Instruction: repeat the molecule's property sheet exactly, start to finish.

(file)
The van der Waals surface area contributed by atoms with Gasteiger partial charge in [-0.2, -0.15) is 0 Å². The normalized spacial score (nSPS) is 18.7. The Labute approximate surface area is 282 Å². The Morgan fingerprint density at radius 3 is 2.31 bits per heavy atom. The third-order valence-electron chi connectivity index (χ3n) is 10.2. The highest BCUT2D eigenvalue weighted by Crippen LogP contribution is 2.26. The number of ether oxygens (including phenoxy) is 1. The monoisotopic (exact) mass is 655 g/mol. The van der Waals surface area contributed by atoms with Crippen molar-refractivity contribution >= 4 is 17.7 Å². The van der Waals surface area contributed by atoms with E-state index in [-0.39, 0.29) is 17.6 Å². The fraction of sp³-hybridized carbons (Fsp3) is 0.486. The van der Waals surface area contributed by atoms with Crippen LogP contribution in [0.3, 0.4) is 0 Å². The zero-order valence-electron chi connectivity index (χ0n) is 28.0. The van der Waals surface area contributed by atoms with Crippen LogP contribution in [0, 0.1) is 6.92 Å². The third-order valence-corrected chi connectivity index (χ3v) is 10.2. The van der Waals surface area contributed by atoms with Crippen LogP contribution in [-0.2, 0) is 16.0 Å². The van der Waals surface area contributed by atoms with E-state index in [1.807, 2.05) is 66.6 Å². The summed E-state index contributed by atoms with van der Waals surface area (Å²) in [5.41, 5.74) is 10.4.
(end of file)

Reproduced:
The van der Waals surface area contributed by atoms with Gasteiger partial charge in [-0.2, -0.15) is 0 Å². The normalized spacial score (nSPS) is 18.7. The Labute approximate surface area is 282 Å². The Morgan fingerprint density at radius 3 is 2.31 bits per heavy atom. The third-order valence-electron chi connectivity index (χ3n) is 10.2. The highest BCUT2D eigenvalue weighted by Crippen LogP contribution is 2.26. The number of ether oxygens (including phenoxy) is 1. The monoisotopic (exact) mass is 655 g/mol. The van der Waals surface area contributed by atoms with Crippen molar-refractivity contribution >= 4 is 17.7 Å². The van der Waals surface area contributed by atoms with E-state index in [-0.39, 0.29) is 17.6 Å². The fraction of sp³-hybridized carbons (Fsp3) is 0.486. The van der Waals surface area contributed by atoms with Crippen LogP contribution in [0.3, 0.4) is 0 Å². The zero-order valence-electron chi connectivity index (χ0n) is 28.0. The van der Waals surface area contributed by atoms with Crippen LogP contribution in [0, 0.1) is 6.92 Å². The third-order valence-corrected chi connectivity index (χ3v) is 10.2. The van der Waals surface area contributed by atoms with Crippen LogP contribution in [-0.2, 0) is 16.0 Å². The van der Waals surface area contributed by atoms with E-state index in [1.807, 2.05) is 66.6 Å². The summed E-state index contributed by atoms with van der Waals surface area (Å²) in [5.41, 5.74) is 10.4.